Article by John Miller
How Do You Know If You Have Vertigo or Dizziness?
To determine if you have vertigo or dizziness, you should understand that these are symptoms and not a disease.
What Causes Dizziness?
Various factors can cause dizziness, including inner ear problems such as Benign Paroxysmal Positional Vertigo (BPPV), Meniere’s disease, or vestibular neuritis. Other causes of dizziness include dehydration, low blood pressure, heart problems, neck dysfunction, anxiety, medication side effects, neurological conditions, and more.
To determine the specific cause of dizziness, a healthcare professional must conduct a proper evaluation and diagnosis.
What is Vertigo?
Vertigo, a type of dizziness that creates a feeling of spinning or whirling, occurs when there is a disturbance in your balance (vestibular) system.
Subjective vertigo is the sensation of movement, while objective vertigo is the perception of motion in surrounding objects.
How Does Your Vestibular System Work?
The vestibular system, consisting of structures in the inner ear, the vestibular nerve, the brainstem, and the cerebellum, integrates sensory stimuli and movement and keeps objects in visual focus as the body moves.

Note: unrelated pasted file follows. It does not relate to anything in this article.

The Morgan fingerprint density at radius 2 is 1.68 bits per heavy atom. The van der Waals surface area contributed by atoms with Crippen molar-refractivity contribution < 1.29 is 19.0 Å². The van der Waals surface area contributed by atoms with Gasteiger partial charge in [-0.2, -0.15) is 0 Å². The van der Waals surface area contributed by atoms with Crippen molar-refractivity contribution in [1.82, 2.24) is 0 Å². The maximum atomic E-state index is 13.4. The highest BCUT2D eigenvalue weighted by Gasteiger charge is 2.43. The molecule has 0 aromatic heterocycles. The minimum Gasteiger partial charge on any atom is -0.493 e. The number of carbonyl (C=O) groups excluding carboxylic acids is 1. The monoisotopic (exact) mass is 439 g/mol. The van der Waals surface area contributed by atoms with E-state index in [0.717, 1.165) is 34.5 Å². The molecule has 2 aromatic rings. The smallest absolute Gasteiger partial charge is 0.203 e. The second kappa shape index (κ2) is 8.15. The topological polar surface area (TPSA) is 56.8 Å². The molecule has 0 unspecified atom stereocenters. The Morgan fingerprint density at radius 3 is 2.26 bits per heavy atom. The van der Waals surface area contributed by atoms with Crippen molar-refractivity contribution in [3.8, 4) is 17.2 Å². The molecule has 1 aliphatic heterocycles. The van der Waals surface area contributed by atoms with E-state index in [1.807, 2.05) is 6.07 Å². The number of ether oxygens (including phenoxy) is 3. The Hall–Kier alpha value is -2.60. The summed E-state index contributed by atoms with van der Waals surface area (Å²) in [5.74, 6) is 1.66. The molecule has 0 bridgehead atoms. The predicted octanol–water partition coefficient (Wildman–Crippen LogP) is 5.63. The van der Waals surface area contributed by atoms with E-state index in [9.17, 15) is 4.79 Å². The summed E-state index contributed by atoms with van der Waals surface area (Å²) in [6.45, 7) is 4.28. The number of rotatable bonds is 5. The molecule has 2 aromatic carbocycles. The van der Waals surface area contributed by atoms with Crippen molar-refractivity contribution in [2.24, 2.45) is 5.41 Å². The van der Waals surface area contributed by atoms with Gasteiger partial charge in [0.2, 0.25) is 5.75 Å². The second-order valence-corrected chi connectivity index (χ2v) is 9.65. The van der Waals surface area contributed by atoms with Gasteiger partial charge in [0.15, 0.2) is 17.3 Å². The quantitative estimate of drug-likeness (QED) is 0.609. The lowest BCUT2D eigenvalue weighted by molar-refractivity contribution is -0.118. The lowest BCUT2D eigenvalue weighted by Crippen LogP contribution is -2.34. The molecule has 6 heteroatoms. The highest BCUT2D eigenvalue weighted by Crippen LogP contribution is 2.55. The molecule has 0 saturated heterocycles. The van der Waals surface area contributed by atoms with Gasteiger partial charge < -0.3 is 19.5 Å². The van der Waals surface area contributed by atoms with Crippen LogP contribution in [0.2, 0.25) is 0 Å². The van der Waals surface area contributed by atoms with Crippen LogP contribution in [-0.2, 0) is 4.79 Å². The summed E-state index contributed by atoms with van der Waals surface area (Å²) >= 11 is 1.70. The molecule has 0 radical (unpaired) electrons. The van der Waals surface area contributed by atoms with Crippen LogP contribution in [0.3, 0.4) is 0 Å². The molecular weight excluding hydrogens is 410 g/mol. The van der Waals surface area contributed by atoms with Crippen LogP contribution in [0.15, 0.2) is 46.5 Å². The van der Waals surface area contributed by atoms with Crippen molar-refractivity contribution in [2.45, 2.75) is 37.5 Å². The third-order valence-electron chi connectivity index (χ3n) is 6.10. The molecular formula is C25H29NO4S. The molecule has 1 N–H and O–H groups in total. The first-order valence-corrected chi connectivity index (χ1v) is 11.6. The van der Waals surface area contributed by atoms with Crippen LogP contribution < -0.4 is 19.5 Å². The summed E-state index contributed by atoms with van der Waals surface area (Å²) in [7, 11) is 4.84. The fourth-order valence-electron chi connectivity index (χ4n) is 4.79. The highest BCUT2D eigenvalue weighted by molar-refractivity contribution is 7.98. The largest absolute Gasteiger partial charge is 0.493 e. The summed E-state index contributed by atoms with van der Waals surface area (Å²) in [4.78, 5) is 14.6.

When your head moves, signals are transmitted to the labyrinth, an apparatus in the inner ear of three semi-circular canals surrounded by fluid. The labyrinth then transmits movement information to the vestibular nerve, which carries the information to the brainstem and cerebellum, the brain areas that control balance, posture, and motor coordination.
Disorders in the vestibular system usually cause vertigo. Therefore, if you experience vertigo or dizziness, you may have a problem with your vestibular system. You should seek medical attention to determine the underlying cause.
What Is The Number One Cause Of Vertigo?
Benign Paroxysmal Positional Vertigo (BPPV) is the most common cause of vertigo, fortunately. Skilled treatment methods can quickly resolve BPPV, making it a treatable condition. It is best to seek the advice of a trusted healthcare professional, such as an ENT doctor or vestibular physiotherapist, to determine the most effective treatment plan.
Other Causes of Vertigo
Vertigo may also be a symptom of a significant neurological problem, such as a stroke or brain haemorrhage. Although rare, they should never be missed.
Other causes of vertigo include inflammation in the inner ear (vestibular neuritis), Meniere’s disease, neck joint dysfunction (cervicogenic dizziness), vestibular migraine, and acoustic neuroma.
If you experience vertigo, it is crucial to seek the advice of a healthcare professional promptly to rule out any underlying medical conditions.
More information: Balance, Dizziness & Vertigo FAQs and Health Products